The evil killings of the Potton poisoner, whose trial began today in 1843

PUBLISHED: 12:01 22 July 2018

A poster confirming the death of Sarah Dazley. Picture: Ronnie Pickford

A poster confirming the death of Sarah Dazley. Picture: Ronnie Pickford


Bedford Court of Assize, July 22, 1843. A Potton woman takes the stand, accused of poisoning her husband.

The marriage certificate of William and Sarah Dazley. Picture: Ronnie PickfordThe marriage certificate of William and Sarah Dazley. Picture: Ronnie Pickford

Sarah Dazley, the so-called ‘Potton poisoner’, had long been suspected of foul play after her second husband William Dazley had suddenly fallen violently ill and died.

But there was more to her crime than the muder she was being tried for.

Born Sarah Reynolds in 1815, she had lived a troubled childhood. Her father was jailed in 1825 for unpaid debts, and died not long after his release. Her mother had a string of affairs with men who visited the family home.

It appears Sarah was similar to her mother, as Ronnie Pickford from the Wrestlingworth History Society explains.

A poster confirming the death of Sarah Dazley. Picture: Ronnie PickfordA poster confirming the death of Sarah Dazley. Picture: Ronnie Pickford

“Sarah grew up to be a pretty and confident young woman,” he says.

“Such a good-looking woman is seldom without an admirer – and following in her mother’s footsteps, Sarah had numerous boyfriends.”

In 1835, she married Simeon Mead. The couple seemed happy at first glance, but this was not the case behind closed doors.

The pair had been at loggerheads, with Sarah’s flirtatious ways seemingly behind their move to nearby Tadlow. The death of their newborn son Jonah made the situation worse.

Then, in 1840, Simeon suddenly died. Sarah’s grief was seemingly short-lived, as she remarried just four months later. Her new husband was 23-year-old labourer William Dazley, with whom she moved to Wrestlingworth.

It was at this time that suspicion began to arise around Sarah. “As in her previous relationship, the couple seemed quite happy,” says Ronnie.

“Both were popular members of the community, although some of the womenfolk held their suspicions as to Sarah’s character.

“Others were sceptical of the circumstances surrounding Sarah’s family bereavements, which were a long-standing topic of village gossip.”

William was soon seen drinking heavily at one of the village’s pubs, much to Sarah’s chagrin.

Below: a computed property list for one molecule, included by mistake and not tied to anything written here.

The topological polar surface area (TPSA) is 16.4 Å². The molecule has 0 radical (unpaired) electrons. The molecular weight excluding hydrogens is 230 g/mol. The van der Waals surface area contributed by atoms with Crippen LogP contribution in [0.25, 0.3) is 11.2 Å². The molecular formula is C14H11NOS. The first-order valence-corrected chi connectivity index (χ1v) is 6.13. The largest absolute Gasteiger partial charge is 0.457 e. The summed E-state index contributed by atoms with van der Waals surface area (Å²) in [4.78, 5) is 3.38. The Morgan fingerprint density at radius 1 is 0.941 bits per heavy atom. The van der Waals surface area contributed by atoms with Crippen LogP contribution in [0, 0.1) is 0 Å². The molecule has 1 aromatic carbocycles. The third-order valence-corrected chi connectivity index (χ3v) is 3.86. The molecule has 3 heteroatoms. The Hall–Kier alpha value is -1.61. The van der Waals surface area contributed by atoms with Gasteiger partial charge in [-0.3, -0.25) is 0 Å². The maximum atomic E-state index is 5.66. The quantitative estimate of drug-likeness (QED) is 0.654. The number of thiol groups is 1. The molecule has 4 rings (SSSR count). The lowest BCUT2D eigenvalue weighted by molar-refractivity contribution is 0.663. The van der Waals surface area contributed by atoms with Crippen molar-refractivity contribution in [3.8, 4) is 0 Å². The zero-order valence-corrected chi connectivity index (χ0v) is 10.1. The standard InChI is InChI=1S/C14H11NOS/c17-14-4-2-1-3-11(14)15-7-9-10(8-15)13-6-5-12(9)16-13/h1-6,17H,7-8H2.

In an argument, William hit Sarah – after which she told one of her lovers she “would do for anyone who hits her”.

A few days later, William was taken ill – vomiting and complaining of stomach pains.

Dr Sandell from Potton visited and prescribed him pills. William quickly began to recover. His wife continued to care for him, visiting Dr Sandell regualary to get pills for William. Or so it seemed.

On one such a trip, a woman reported seeing Sarah dispose of the perscribed pills and swap in something else. When confronted, she claimed she did not trust the doctor and had instead been to see the village healer.

Earlier that day, Ann Mead – Simeon’s sister, who was living with the couple – walked in on Sarah rolling her own pills. She assumed Sarah was trying to sweeten the taste of the prescribed pills.

Ann then went on to take one of these pills to reassure William, after he initially refused to take them. The pair fell violently ill, but survived.

“Sarah was now desperate,” says Ronnie. “She continued to feed her husband more and more pills in greater dosages, and reassured him that the pills were from Dr Sandell.”

William died on October 31, 1842 – and the subsequent inquest, Ronnie says, was a “farce”.

“No suspicious circumstances were deemed to surround the death, which was ascribed to an infection,” he says.

But suspicious locals informed the coroner, Mr Eagles, of their concerns – and when William’s body was exhumed, traces of arsenic were found. An arrest warrant for Sarah was issued.

After an extensive police search, officers arrested Sarah – who was found hiding in London.

At her trial, she claimed William had poisoned Simeon and Jonah – whose bodies were also found to have traces of arsenic – and that she had taken revenge.

But evidence and inconsistencies in her story meant she stood light chance of acquittal. The jury took just half an hour to convict her.

On August 5, 1843, Sarah – in front of a crowd of 12,000 – became the first person to be executed in Bedford for 10 years.

She had been described by the judge at her trial as “utterly heartless” – and that is how Sarah will be forever remembered for her crimes.

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